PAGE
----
22. The AC/DC lamp as set forth in claim 1 wherein said array of micro-LEDs has a die size of less than approximately 1 millimeter by 1 millimeter.
23. An indicating lamp operable on a source of AC power, said lamp comprising:
a first serially-connected array of micro-LEDs grown on a substrate;
a second serially-connected array of micro-LEDs grown on said a substrate;
said first array being connected in parallel with said second array;
said second array being arranged such that it has a reversed current flow direction relative to said first array so that when said lamp is operated using said source of AC power illumination is sustained regardless of current cycle; and
said indicator lamp being fittable into a package formerly designed for use for a standard-sized LED.
24. An AC lamp comprising:
an integrated array of series connected micro-LEDs;
said micro-LEDs being multiple times smaller than a conventional 300 micron by 300 micron LED and thus causing said array to have a size which enables a substitution of said array in a conventional use of said conventional 300 micron by 300 micron LED; and
said array fitted into a standard-sized LED indicator lamp package.
Description
CROSS-REFERENCE TO RELATED APPLICATION

The present application claims the benefit of provisional application Ser. No. 60/649,827, filed Feb. 3, 2005, which is hereby incorporated into the present application by reference.

STATEMENT REGARDING FEDERALLY SPONSORED RESEARCH OR DEVELOPMENT

This invention was made in part with the support of the U.S. Government: the U.S. Government has certain rights in this invention as provided for by the terms of Grant DMI-0450314 awarded by the National Science Foundation.

FIELD OF THE INVENTION

The present invention relates to a light emitting diode (LED), and more particularly, to an indicator lamp, which includes serially interconnected micro-size LEDs (Micro-LEDs) integrated on a single chip. The resulting indicator lamp may be directly powered by an AC voltage (i.e., 110/120V or 220/240V power grid) or a high DC voltage without a power transformer.

BACKGROUND OF THE INVENTION

Tiny LED indicator lamps have been widely used in electronics, toys, decorations and displays. These standard or conventional LEDs based on AlInGaN or AlInGaP have a typical chip area (or die size) of approximately 0.3 mm by 0.3 mm. These LED lamps typically operate with a DC current of 20 milliamps and a corresponding DC voltage between 2 volts and 4 volts, depending on the LED semiconductor materials. The standard indicator lamp with a T1 or T1- package may have a maximum input power of about 0.1 watt.

Although the intrinsic low voltage and DC current nature of the standard LED lamp makes it very convenient to be incorporated in electronics design, it may also be an inconvenience in other applications. For example, in order to use these standard indicator lamps for Christmas tree decorations, the LED-based light strings must employ parallel wiring of individual LEDs, a bulky step-down transformer and rectifier conversion scheme. LED light strings may also employ serial wiring of individual LED lamps with the number of LED lamps dependant on the AC supply voltage. In the serially connected string, the number of LED lamps cannot easily be changed, and further, if one lamp fails and leads to an open circuit, the entire string will not work.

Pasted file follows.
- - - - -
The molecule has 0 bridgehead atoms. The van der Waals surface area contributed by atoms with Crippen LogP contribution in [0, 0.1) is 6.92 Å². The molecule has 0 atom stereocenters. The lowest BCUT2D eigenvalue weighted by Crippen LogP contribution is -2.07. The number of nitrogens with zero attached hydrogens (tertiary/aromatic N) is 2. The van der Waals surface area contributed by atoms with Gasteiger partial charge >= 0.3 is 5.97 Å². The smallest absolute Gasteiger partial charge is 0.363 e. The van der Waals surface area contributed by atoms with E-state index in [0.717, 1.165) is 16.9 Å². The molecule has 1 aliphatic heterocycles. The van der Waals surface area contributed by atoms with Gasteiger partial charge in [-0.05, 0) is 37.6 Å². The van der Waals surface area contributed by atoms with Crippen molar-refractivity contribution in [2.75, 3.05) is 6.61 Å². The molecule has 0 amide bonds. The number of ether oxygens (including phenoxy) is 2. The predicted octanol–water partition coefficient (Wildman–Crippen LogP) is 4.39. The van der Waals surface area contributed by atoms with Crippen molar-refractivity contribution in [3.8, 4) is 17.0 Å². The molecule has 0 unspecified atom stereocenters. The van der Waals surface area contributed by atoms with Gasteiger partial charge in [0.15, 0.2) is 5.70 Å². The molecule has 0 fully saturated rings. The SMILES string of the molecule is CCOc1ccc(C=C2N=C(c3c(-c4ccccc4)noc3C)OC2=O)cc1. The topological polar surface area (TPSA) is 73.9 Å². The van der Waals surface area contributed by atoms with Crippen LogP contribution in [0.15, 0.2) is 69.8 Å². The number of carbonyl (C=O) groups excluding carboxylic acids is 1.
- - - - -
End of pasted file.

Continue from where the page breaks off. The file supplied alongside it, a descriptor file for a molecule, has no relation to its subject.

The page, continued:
A standard-size LED array may be integrated on the same substrate with a total device size from around 1 mm by 1 mm to 2 mm by 2 mm or even larger for 120 VAC supply. The device runs under a current of approximately 20 mA or higher to achieve a high brightness for applications such as household lighting purpose. Such an AC-LED needs special packaging and heat dissipation scheme because of the relatively large chip size and high thermal production, which is not compatible with packaging requirements of low power indicator lamps. These power AC-LEDs are not suitable to replace the standard tiny LED indicator lamps.

In U.S. Pat. No. 6,410,940, a micro-size LED (micro-LED) array is disclosed, which is arranged in matrix format to be individually addressed for applications such as a micro-size display, or the array may be arranged in a parallel format to enhance the light output compared with the standard broad area LED. Basically, these micro-LED arrays still work under a low DC voltage (several volts) with a typical current level of tens of mA.

An individual micro-LED has a typical size of hundreds times smaller than the standard LED, and its area is even smaller than the contacts area of the standard LED, therefore, the device geometry layout design and fabrication process are considerably different from each other. The micro-LED array for high voltage AC/DC application is also different from that of the standard-size LED array. A need remains for a micro-size light emitting diode array, which may be powered by standard high voltage AC/DC power and may be used to replace the conventional low DC voltage indicator lamps.

SUMMARY OF THE INVENTION